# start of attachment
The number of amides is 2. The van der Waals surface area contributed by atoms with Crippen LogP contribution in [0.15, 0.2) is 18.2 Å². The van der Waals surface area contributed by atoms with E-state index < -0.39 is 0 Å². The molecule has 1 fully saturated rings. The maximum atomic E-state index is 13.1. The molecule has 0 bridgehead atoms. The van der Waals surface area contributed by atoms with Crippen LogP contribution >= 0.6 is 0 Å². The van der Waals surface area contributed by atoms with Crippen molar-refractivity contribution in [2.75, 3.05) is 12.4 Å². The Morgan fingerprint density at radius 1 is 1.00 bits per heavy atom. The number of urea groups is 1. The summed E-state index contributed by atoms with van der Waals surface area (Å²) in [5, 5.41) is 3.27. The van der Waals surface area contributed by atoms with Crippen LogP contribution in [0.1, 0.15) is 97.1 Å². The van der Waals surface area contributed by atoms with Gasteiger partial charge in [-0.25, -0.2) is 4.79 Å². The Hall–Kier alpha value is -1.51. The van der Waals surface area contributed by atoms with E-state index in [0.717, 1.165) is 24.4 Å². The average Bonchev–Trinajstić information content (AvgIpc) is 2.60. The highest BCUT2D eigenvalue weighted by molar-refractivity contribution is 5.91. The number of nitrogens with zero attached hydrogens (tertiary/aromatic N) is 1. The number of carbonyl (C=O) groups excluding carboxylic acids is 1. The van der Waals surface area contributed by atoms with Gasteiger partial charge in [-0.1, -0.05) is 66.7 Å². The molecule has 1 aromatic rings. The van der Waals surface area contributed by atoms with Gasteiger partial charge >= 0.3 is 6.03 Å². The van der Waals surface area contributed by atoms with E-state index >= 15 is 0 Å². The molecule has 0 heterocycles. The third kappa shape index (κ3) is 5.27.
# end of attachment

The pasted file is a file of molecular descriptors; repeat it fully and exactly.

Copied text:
The number of amides is 2. The van der Waals surface area contributed by atoms with Crippen LogP contribution in [0.15, 0.2) is 18.2 Å². The van der Waals surface area contributed by atoms with E-state index < -0.39 is 0 Å². The molecule has 1 fully saturated rings. The maximum atomic E-state index is 13.1. The molecule has 0 bridgehead atoms. The van der Waals surface area contributed by atoms with Crippen LogP contribution >= 0.6 is 0 Å². The van der Waals surface area contributed by atoms with Crippen molar-refractivity contribution in [2.75, 3.05) is 12.4 Å². The Morgan fingerprint density at radius 1 is 1.00 bits per heavy atom. The number of urea groups is 1. The summed E-state index contributed by atoms with van der Waals surface area (Å²) in [5, 5.41) is 3.27. The van der Waals surface area contributed by atoms with Crippen LogP contribution in [0.1, 0.15) is 97.1 Å². The van der Waals surface area contributed by atoms with Gasteiger partial charge in [-0.25, -0.2) is 4.79 Å². The Hall–Kier alpha value is -1.51. The van der Waals surface area contributed by atoms with E-state index in [0.717, 1.165) is 24.4 Å². The average Bonchev–Trinajstić information content (AvgIpc) is 2.60. The highest BCUT2D eigenvalue weighted by molar-refractivity contribution is 5.91. The number of nitrogens with zero attached hydrogens (tertiary/aromatic N) is 1. The number of carbonyl (C=O) groups excluding carboxylic acids is 1. The van der Waals surface area contributed by atoms with Gasteiger partial charge in [-0.1, -0.05) is 66.7 Å². The molecule has 1 aromatic rings. The van der Waals surface area contributed by atoms with Gasteiger partial charge >= 0.3 is 6.03 Å². The van der Waals surface area contributed by atoms with E-state index >= 15 is 0 Å². The molecule has 0 heterocycles. The third kappa shape index (κ3) is 5.27.